Master Ninian H. Welch, under whose deed defendants base their title, died April 21, 1939. The notary public who witnessed the deed, Edwin T. Schneberger, a lawyer associated with Welch, testified it was duly acknowledged by Welch in his presence August 22, 1935. Schneberger also identified a master’s file in the case of Barry v. Nolan, as being part of their office file. It contained a notation in the handwriting of Sol. A. Hoffman, a partner of Welch, reading: “Deed delivered 8/22/35 to M. Sullivan, atty.” Under this notation appear the letters “F Pd” (fee paid), and the signature of Michael J. Sullivan.

Sullivan testified that in 1935, he, as attorney for Barry, surrendered the certificate of purchase and received a master’s deed conveying to Barry the property foreclosed, and that he retained the deed in his files until after this action was commenced when he delivered it to defendants’ present attorneys. Agnes Barry, one of the defendants, testified that upon completion of the foreclosure proceedings in 1932 her father took possession of the premises, and that he and his heirs and grantees have since remained continuously in possession.

Plaintiff testified that he learned of the foreclosure proceedings through Nolan and his wife while representing them in another matter, but that this action was filed in his own behalf. His testimony discloses that in the last week of January, 1941, he visited the property, found no one present, saw a “For Sale” sign of the Union Invest*241ment Company, learned from a next door neighbor the name of the tenant and also that Garret Barry had been dead for several years; that the next day he telephoned Sullivan’s office and was informed he was absent from the city and was not expected to return, and that the day following he went to the office formerly occupied by master Welch, interviewed some unknown and unidentified person who told him that no master’s deed in the Nolan foreclosure had issued.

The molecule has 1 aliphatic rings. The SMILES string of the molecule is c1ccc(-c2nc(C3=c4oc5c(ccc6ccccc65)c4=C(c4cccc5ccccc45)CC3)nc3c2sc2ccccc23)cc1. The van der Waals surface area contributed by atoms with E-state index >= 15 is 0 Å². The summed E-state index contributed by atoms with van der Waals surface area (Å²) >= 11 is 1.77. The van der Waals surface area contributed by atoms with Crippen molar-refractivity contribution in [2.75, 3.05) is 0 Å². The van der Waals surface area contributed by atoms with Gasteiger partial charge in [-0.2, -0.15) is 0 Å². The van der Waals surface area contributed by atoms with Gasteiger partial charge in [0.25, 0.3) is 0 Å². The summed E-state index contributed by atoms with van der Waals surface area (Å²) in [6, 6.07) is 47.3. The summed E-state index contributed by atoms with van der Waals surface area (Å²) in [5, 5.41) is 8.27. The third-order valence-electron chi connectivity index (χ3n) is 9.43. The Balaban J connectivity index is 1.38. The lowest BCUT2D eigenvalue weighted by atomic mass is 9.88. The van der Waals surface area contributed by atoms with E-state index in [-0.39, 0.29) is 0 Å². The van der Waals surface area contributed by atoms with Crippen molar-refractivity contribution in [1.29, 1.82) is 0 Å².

Additional testimony of plaintiff relates to his inquiries made subsequent to February 1, 1941. He testified that after recording his deed he interviewed Bullington, the occupant, on February 6; that Bullington described his status as that of a tenant, paying rent to the Union Investment Company. Bullington, according to plaintiff, also informed him that Garret Barry had died in May, 1939. He thereupon informed Bullington of his deed from Nolan. Plaintiff testified he telephoned the office of the Union Investment Company the following day, announced that he was the owner of the property in question, and he, in turn, was requested to put his claim in writing. February 7, plaintiff addressed a letter to the company, and, subsequently, three letters to Bullington, setting forth his claim to the property by virtue of the deed from Nolan and his wife. March 18, demand for possession was served on Bullington.